PULHES and MEB ratings

Discussion in 'Profiles, Duty Limiting Conditions, and LIMDU' started by nwlivewire, Feb 21, 2010.

  1. nwlivewire

    nwlivewire PEB Forum Veteran

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    Hello!

    I'm trying to gain a better understanding of the PDES process.

    Background:

    Did a web search and found out that the minimum acceptable PULHES for a

    46Q (46Z - E-7) is 323332.

    I could only find one listing for this MOS/rank specific PULHES - so I don't know how accurate this is.

    Where can I find this info in an Army Reg to verify this PULHES coding for my MOS/Rank is accurate?

    Currently, my PULHES profile is 333113

    Question 1: Does tinnitus change the PULHES code H - 1? If so, would the H be a 2, 3? My tinnitus is of recent onset and I am going to be evaluated by an ear doctor soon. But it's driving me nuts!

    Question 2: What conditions will be reviewed by the MEB? Only those that fall below the minimum acceptable PULHES for MOS/rank? Or, do they look at all of the PULHES medical problems regardless of numerical score?

    Question 3: Do the medical issues listed in the NARSUM - and ONLY those issues - drive the MEB evaluation process? Is the NARSUM supposed to list ALL medical issues regardless of whether or not they impact the minimum acceptable PULHES standards for MOS/rank?

    Thank-you for your time on this as I am a bit confused.
  2. Jason Perry

    Jason Perry Site Founder Staff Member PEB Forum Veteran

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    You can find Army regs here: http://www.apd.army.mil/ . I think you found the minimum requirements for awarding the MOS. I suppose you could use the fact that you fall below the appointment standard as evidence that you can't perform in the duty position and are therefore unfit...but, this is a bit of a tortured way of getting to what you are trying to accomplish (not that I don't understand the idea/impulse behind this....my first week as an assigned JAG at the PEB, I went down this road and discussed the issue with the board members informally). Bottom line, the PULHES will not "automatically" get you to an unfit finding if your functional limitations do not match the PULHES code. In my opinion, it is best to stick to talking about what your disabilities prevent you from doing, rather than on the PULHES (don't get me wrong, PULHES are important in the context of having a 3 for a condition to be likely rated by the PEB...and in conjunction with a good Commander's Letter, can make the outcome much more assured).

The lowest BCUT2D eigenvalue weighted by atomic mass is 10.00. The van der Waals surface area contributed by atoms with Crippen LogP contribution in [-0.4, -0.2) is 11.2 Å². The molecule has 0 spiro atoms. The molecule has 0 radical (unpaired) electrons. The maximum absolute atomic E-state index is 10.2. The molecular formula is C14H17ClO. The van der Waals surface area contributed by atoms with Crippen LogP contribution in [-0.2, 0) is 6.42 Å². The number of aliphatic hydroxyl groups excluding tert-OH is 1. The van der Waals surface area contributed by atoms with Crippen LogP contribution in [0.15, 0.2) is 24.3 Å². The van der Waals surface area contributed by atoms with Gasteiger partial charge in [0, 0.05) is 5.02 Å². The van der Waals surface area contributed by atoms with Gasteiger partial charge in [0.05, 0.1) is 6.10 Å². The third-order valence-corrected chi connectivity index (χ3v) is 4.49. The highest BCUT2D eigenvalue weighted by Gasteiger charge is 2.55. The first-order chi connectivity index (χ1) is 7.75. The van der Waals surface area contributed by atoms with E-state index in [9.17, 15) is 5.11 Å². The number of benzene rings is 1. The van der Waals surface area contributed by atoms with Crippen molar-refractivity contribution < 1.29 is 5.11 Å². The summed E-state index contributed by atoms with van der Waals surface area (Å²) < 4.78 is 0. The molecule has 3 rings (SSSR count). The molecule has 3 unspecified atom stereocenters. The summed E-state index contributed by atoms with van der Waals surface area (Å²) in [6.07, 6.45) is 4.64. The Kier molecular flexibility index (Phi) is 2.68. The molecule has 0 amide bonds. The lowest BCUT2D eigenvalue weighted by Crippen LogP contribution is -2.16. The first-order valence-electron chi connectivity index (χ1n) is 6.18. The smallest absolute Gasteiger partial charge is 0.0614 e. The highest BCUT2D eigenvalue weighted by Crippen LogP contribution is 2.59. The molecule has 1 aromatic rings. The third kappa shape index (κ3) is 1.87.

A condition, by itself, usually does not require a certain PULHES code. It is the severity and impact of the condition. Here is an extract I put together from AR 40-501.

    They are supposed to evaluate all medical conditions. However, those that fail retention standards and require an MEB will be given more coverage in the MEB and Narrative Summary (technically, what I described was the way you will see them perform MEBs, but the information for each condition required is standardized).

    The NARSUM gives the PEB the evidence to rate a case. If the NARSUM is deficient and does not provide required information, then in a sense, it does drive the MEB...but, as stated above, they are supposed to cover all medical conditions. As a practical matter, some things are going to be omitted. Whether you fight for their inclusion is a bit of a judgment call...for example, if you have seasonal hay fever that does not impact your duty performance, it probably makes sense to not worry about it. If it does impact your duties, I would say you would want to get that condition included in your MEB.
  3. nwlivewire

    nwlivewire PEB Forum Veteran

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    Dear Jason:

    Thank-you for your response. Looks like I'm back to reading some more. I sure am glad you have this web site. It has been a god-send to me with the information that has been posted. The timely human responses to real-time situations that come up for us all trying to get through the various stages of this process - I cannot thank ALL of you enough.

    Dear Jason:

    Have you thought about a creating a new poll for those servicemembers who qualify for CRSC, but are not getting their full due? I know in my case, I will eventually qualify for CRSC, but will not see any monetary benefit from this program, due to the way the DoD has set up the mathmatical formula for the calculation of this CRSC compensatory benefit. This half-loaf, stop gap program ends up being a no-loaf, - not even a crumb - of a benefit for me, and to what I suspect, may also end up being a loss of benefit to thousands of other disabled servicemembers. Many are receiving just a dribble of their fullest amount or get nothing at all. I wonder: Why even have this so-called benefit available, the DoD touts this as a benefit - tells us all about how we will get htis when we qualify - and then through technicalities - they don't pay out very much - if at all. What's up with that? It's a joke!

    I wonder if our Congress and Senate is aware of what is going on with this? CRSC benefits - or lack thereof - needs a bright light shined upon it now. We have pending legislation on the Federal level that could use a push to fix this, but I don't think there is a lot of hard data out there to establish the genuine need to fix this. I think the assumption out there is that we have CRSC and it's working - but the reality is that it is NOT working to the benefit of the disabled at all. I can't figure out why the government would allow for such a thing to happen to our military disabled. Somethings not right here.

    Again, thanks to you Jason, and to ALL the other monitors who work so very hard to help us.

    Sincerely,
    nwlivewire

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